I heard a knocking from down the hall. I opened my front door, and looked down the hallway. It was one of the teams of people who went around checking on people and they did body removal. They were dressed in coveralls of some sort and wore surgical masks.
"I haven't heard anyone moving around down here for a couple days, now," I yelled down to them.
"Thank you. What's your apartment number?" came the response.
"I am in 1D. My name is David Ashby and I live alone," I responded.
They acknowledged me and checked me off a list, and then one of the guys with the team used a passkey I am assuming, to enter the apartment they were at. The couple in 1A was dead. Damn! I liked them, too.
They skipped one apartment and went directly to 1C. They got no response from there and went in with their passkey. This time there was no body present. That was strange, as Mrs. Hamlin was an elderly lady who never went anywhere except when her daughter came for her.
Finally it was my turn. The three men stayed outside of my door and asked me my name, occupation, and standard health questions. I did not tell them about my probable contraction of the plague and subsequent recovery.
"We have orders to consolidate survivors to other quarters in order to conserve resources. You will be notified as to when and where you will move. This section of town will have services discontinued next week," I was informed.
I looked at the cabin I had struggled to reach. It was a burned out shell. Great, my car had run off the road, I had hiked the last four miles to this place, just to find the burned out remains of the cabin. I had nowhere to go after all.
I took my backpack off and sat on it, thinking. I had to find someplace out of the weather, and quickly. There was about four inches of snow on the ground, and the place I had thought to live in was gone.
True, I had a cot in the trunk of my car, and a tent along with my sleeping bag and other supplies. Four miles away. I sighed. There had to be a place for me out here. "Think David, think," I muttered to myself.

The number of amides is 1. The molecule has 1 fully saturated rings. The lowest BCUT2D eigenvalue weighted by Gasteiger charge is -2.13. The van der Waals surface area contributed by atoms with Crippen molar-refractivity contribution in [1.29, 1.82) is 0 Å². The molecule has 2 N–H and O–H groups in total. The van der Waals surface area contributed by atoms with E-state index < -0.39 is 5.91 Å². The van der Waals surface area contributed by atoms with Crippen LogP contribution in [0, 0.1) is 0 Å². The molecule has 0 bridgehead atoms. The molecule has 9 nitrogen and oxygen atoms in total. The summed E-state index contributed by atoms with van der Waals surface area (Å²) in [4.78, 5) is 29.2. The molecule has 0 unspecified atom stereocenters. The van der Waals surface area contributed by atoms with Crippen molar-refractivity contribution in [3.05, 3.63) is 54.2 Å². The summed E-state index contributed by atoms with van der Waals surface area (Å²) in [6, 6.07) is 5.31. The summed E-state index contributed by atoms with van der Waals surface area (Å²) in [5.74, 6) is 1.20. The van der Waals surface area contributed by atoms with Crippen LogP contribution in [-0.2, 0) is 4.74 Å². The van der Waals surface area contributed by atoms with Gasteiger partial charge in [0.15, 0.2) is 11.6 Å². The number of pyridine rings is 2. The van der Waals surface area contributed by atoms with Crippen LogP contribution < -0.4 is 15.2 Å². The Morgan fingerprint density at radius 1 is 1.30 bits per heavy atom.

I visualized the area in my mind. The campgrounds were just a memory. None of the buildings that had been there remained intact. Most likely scavenged. This cabin which I had been relying on was gone. So what was left?
I had been all over this area in my younger days. Then I had it! There was a small farm that was out of the way and if you didn't know it was there, you would never find it. I had stumbled across it myself, purely by accident.
The owners were an elderly couple, who only maintained a large garden. They had retired from farming years before. I had gotten some very cold water from them. I wondered if they were even still alive. Let's see, they had been in their late sixties, when I last saw them. I had found their farm while hiking.
I grabbed my backpack and made the long cold trek back to my car. I looked it over. I decided I could get it back onto the road, but it was going to take a bit of time. I got to work, and an hour later I had my car back.
I hated driving these roads. They were snow covered and the snow was pristine until I drove over it. I was leaving a trail a blind man could follow. I finally stopped when I thought I was close. I would go the rest of the way on foot.
Science Fiction /